- Plot Summary
- Bette Davis Returns
- All About Casting
- Broadway is Dark Tonight
- Mankiewicz: The Director
- Freeze Frame
- Single Take: Fireplace Mischief
- Stairways to Success
- Pop Culture
“The show must go on.”
“No dear, Margo must go on.”
Bette Davis was Hollywood royalty, so respected that she was named the very first female president of the Academy of Motion Picture Arts and Sciences. She was also so independent that she resigned when the Academy wouldn’t let her open the 1942 Oscars to the public and donate the proceeds to British war relief. After her resignation, studio head Darryl F. Zanuck said she would never work in Hollywood again. But there he was, eight years later, signing her to play the lead role of Margo Channing in All About Eve. It was a risky project, untouched for years by studios who were uneasy about its unflattering presentation of showbiz as a world of opportunistic, backstabbing scum. No business like it, indeed.
The film was fittingly released the same year as Sunset Blvd., where Billy Wilder cast just as cynical a lens on the film industry. Thus 1950 will forever stand as the year that show business was its most self-reflexive and its most self-critical. While Sunset Blvd. usually ranks slightly higher on best lists today, it was All About Eve that dominated in 1950, garnering a record 14 Academy Award nominations (tied with Titanic for the most in history) and winning six, including Best Picture (Zanuck), Best Director (Joseph L. Mankiewicz), Best Screenplay (Mankiewicz) and Best Actor (George Sanders).
Based on “The Wisdom of Eve,” a Cosmopolitan short story and radio play by Mary Orr, the film opens at an awards show honoring Broadway star Eve Harrington (Anne Baxter) with theater’s highest honor, the Sarah Siddons Award. Sitting around the banquet are all of Eve’s closest associates, the most important of whom is Margo Channing (Bette Davis), a Broadway legend who treats mink coats as if they were panchos and who at age 40 fears her best days are behind her. (G) Joining her is boyfriend and theater director Bill Sampson (Gary Merrill), famous playwright Lloyd Richards (Hugh Marlowe), his wife Karen Richards (Celeste Holm), producer Max Fabian (Gregory Ratoff) and snarky theater critic Addison DeWitt (George Sanders).
The unenthused reactions of these characters hints that all is not okay, while DeWitt introduces himself in cocky narration: “To those of you who do not read, attend the theater, listen to unsponsored radio programs or know anything of the world in which you live, it’s perhaps necessary to introduce myself.” He then proceeds with the promise to tell us “all about Eve.”
What follows is an extended flashback, explaining everything leading up to this award ceremony, beginning the night Karen first meets Eve, standing outside one of Margo’s plays on the streets of Broadway. Rain-soaked and penniless, Eve is Margo’s biggest fan, having followed the tour all the way from San Francisco to New York and attending all the shows in standing room only. As Eve says, “If I didn’t see the play, I wouldn’t have anywhere else to go.”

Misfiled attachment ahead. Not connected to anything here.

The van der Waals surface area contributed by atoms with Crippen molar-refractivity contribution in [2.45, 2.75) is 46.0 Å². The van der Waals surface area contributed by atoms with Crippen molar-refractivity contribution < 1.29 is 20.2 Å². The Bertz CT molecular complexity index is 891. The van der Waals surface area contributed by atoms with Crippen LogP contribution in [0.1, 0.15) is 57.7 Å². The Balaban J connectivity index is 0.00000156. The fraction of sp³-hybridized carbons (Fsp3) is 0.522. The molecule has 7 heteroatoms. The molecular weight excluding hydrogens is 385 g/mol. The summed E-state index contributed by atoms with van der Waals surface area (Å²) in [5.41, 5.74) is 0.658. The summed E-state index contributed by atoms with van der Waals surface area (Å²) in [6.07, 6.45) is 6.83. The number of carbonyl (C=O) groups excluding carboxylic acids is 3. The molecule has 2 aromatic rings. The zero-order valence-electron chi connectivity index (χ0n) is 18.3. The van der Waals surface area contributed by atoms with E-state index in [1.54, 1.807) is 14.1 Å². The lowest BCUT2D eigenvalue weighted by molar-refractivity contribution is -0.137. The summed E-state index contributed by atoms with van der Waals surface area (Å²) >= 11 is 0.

Admiring Eve’s ambition and devotion, Karen takes Eve under her wing and offers to introduce her to Margo backstage, where she also meets Karen’s husband Lloyd, Margo’s lover Bill and Margo’s dresser Birdie (Thelma Ritter). Of course, Eve is thrilled to meet her idol, and after initial resistence, Margo comes to enjoy Eve stroking her ego. She adopts her as a sort of protege intern, much to the shagrin of Birdie, who suspects Eve has more than adolation in mind. Soon, Margo gets to feeling the same thing, recognizing Eve as a serious threat to her own aging career.
Eve works her way up to become Margo’s understudy, and seizes the moment when Margo misses a performance, thanks to a practical joke by Karen meant as a necessary “boot in the rear.” With Margo stranded on the side of the road, Eve fills in and earns rave reviews from the very critics she personally invited to the show, most importantly Addison DeWitt. On a power streak, Eve decides she must also overtake Margo’s personal life, courting her main man Bill.
Her coup de grace is to blackmail Karen into getting the part of Cora in Footsteps on the Ceiling, a play Lloyd wrote specifically for Margo. Turns out it doesn’t matter, as Margo has decided to marry Bill and no longer wants the part: “I’ve finally got a life to live. I don’t have to play parts I’m too old for just because I’ve got nothing to do with my nights.” Thus Eve gets the part, but her own undoing is upon her. Turns out DeWitt is every bit as conniving as Eve, digging up dirt on her naughty little past and using it to blackmail her as his mistress: “I’m Addison DeWitt. I’m nobody’s fool, least of all yours.” Having exposed her, DeWitt gets her to admit that she belongs to him, though we know he’ll drop her the minute a new starlett comes along, one in a new crop of eager understudies waiting anxiously in the wings.
The Oscar-winning script allowed Joseph Mankiewicz to climb out from under the shadow of his older brother, Herman, who had earned an Oscar for writing one of the all-time great scripts in Citizen Kane (1941). Ironically, Joseph had to compete at the Oscars against the man who had once replaced Herman as theater critic for The New Yorker, Charles Brackett, who co-wrote Sunset Blvd. To weigh two such masterful scripts the same year must have been impossible. Luckily, by 1950 rules, both took the gold, with Eve winning Best Screenplay and Sunset Blvd. winning Best Writing: Story and Screenplay.